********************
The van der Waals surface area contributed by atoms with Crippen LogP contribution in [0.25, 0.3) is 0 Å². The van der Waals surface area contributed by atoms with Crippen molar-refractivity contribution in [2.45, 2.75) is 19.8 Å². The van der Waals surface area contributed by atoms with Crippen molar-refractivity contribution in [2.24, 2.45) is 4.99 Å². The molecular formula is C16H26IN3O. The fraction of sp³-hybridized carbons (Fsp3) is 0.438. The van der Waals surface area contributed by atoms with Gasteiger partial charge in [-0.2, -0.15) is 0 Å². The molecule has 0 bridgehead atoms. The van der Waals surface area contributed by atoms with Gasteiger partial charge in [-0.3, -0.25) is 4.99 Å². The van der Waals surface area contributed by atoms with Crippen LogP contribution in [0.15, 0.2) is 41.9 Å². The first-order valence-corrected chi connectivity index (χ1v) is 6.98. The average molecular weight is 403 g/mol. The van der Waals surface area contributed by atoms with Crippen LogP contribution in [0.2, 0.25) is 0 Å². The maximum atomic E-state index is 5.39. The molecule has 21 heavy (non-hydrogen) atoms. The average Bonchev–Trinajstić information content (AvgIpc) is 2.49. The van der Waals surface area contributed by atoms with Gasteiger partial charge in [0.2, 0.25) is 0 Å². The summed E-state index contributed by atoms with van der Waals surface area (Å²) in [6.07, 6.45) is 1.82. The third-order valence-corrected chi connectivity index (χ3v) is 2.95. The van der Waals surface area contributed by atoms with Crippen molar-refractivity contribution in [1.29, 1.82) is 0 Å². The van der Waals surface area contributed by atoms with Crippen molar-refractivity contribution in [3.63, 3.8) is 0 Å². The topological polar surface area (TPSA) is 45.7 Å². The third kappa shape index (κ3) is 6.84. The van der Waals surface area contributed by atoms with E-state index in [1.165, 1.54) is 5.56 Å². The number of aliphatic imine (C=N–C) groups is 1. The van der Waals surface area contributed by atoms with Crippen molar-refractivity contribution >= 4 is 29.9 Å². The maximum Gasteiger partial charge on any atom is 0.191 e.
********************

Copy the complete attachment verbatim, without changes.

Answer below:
The van der Waals surface area contributed by atoms with Crippen LogP contribution in [0.25, 0.3) is 0 Å². The van der Waals surface area contributed by atoms with Crippen molar-refractivity contribution in [2.45, 2.75) is 19.8 Å². The van der Waals surface area contributed by atoms with Crippen molar-refractivity contribution in [2.24, 2.45) is 4.99 Å². The molecular formula is C16H26IN3O. The fraction of sp³-hybridized carbons (Fsp3) is 0.438. The van der Waals surface area contributed by atoms with Gasteiger partial charge in [-0.2, -0.15) is 0 Å². The molecule has 0 bridgehead atoms. The van der Waals surface area contributed by atoms with Gasteiger partial charge in [-0.3, -0.25) is 4.99 Å². The van der Waals surface area contributed by atoms with Crippen LogP contribution in [0.15, 0.2) is 41.9 Å². The first-order valence-corrected chi connectivity index (χ1v) is 6.98. The average molecular weight is 403 g/mol. The van der Waals surface area contributed by atoms with Crippen LogP contribution in [0.2, 0.25) is 0 Å². The maximum atomic E-state index is 5.39. The molecule has 21 heavy (non-hydrogen) atoms. The average Bonchev–Trinajstić information content (AvgIpc) is 2.49. The van der Waals surface area contributed by atoms with Gasteiger partial charge in [0.2, 0.25) is 0 Å². The summed E-state index contributed by atoms with van der Waals surface area (Å²) in [6.07, 6.45) is 1.82. The third-order valence-corrected chi connectivity index (χ3v) is 2.95. The van der Waals surface area contributed by atoms with Crippen molar-refractivity contribution in [1.29, 1.82) is 0 Å². The van der Waals surface area contributed by atoms with Crippen molar-refractivity contribution in [3.63, 3.8) is 0 Å². The topological polar surface area (TPSA) is 45.7 Å². The third kappa shape index (κ3) is 6.84. The van der Waals surface area contributed by atoms with E-state index in [1.165, 1.54) is 5.56 Å². The number of aliphatic imine (C=N–C) groups is 1. The van der Waals surface area contributed by atoms with Crippen molar-refractivity contribution >= 4 is 29.9 Å². The maximum Gasteiger partial charge on any atom is 0.191 e.